Interoperable Wi-Fi hotspots are a crucial step forward in creating a truly connected nation
The Department of Telecom’s move to free up additional spectrum for Wi-Fi operations augurs well for the growth of digital services in the country. This, combined with the plan to roll out one million interoperable Wi-Fi hotspots by 2019 will finally move the needle in putting India at par with global standards in terms of public internet access. Globally, there is one Wi-Fi hotspot for every 150 people on an average. India should have had around eight million hotspots given the size of its population. However, the total number of hotspots in India is only 31,500. This is despite the fact that India has one of the largest cellular networks in the world. Telecom companies have hitherto shied away from creating public Wi-Fi access models primarily fearing cannibalisation of their core business.
But with data consumption growing at a rapid pace, there will soon come a time when cellular networks alone will not be able to cater to the demand. It is projected that the monthly data usage per smartphone in India will increase from 5.7 GB in 2017 to 13.7 GB by 2023. To support this growth, telecom companies will need to create a mesh network wherein traditional cellular infrastructure is backed up by optical fibre cables and public Wi-Fi access points. Wi-Fi services typically run on unlicenced spectrum bands which can be accessed by the operators freely without having to buy it through expensive auction. This helps them to cheaply offload a lot of data traffic on Wi-Fi hotspots releasing the capacity on traditional cellular networks for mission critical applications. Globally, there has been a 568 per cent increase in the number of hotspots but in India, the growth is just 12 per cent.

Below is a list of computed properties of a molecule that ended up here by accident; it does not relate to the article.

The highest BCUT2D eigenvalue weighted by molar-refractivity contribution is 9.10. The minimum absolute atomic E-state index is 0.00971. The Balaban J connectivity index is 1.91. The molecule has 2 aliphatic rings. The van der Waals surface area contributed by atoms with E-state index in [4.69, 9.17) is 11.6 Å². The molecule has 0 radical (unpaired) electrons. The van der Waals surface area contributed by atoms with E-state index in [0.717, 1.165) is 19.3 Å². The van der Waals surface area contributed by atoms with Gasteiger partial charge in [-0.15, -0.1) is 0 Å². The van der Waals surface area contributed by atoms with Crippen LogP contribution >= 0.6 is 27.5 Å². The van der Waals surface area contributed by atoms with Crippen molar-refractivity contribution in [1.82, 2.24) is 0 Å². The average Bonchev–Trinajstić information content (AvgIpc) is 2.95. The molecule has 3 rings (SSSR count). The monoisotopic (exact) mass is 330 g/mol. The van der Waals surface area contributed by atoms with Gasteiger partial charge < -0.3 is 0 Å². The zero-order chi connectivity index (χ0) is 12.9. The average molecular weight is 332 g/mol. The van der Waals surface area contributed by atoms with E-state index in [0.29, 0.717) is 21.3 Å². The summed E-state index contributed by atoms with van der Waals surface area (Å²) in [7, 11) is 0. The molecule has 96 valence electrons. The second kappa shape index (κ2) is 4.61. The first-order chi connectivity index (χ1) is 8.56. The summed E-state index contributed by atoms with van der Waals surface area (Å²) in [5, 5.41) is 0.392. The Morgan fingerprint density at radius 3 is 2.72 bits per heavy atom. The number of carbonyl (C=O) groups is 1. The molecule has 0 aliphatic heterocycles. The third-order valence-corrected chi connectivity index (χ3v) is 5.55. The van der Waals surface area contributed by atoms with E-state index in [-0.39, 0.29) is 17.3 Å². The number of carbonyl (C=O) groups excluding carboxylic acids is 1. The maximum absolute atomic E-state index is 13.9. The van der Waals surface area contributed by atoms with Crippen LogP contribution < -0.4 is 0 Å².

The decision to free up 605 MHz of spectrum in the 5 GHz frequency band has increased the bandwidth availability for Wi-Fi services by more than ten times the existing capacity. Making the proposed one million Wi-Fi hotspots to be created interoperable will allow users to hop from one Wi-Fi network to another seamlessly, without having to sign-in each time. Currently, when a user wants to use a Wi-Fi network, there are multiple entry barriers. First, the handover from mobile network to the Wi-Fi coverage is not seamless. Each time a user moves from a cellular network to Wi-Fi network, there is a break in the internet access. Second, if the Wi-Fi network is managed by an operator that is different from the user’s mobile operator, the user has to sign in to access the service. Under an interoperable network, these issues are sorted out.
Policymakers should now focus on scaling up such efforts by enabling more participants to roll out Wi-Fi infrastructure. The Telecom Regulatory Authority of India’s suggestion to allow smaller players, kirana stores and other vendors to set up Public Data Offices should be implemented without delay. This may do for data what PCOs did for long-distance telephony. – The Hindu Business Line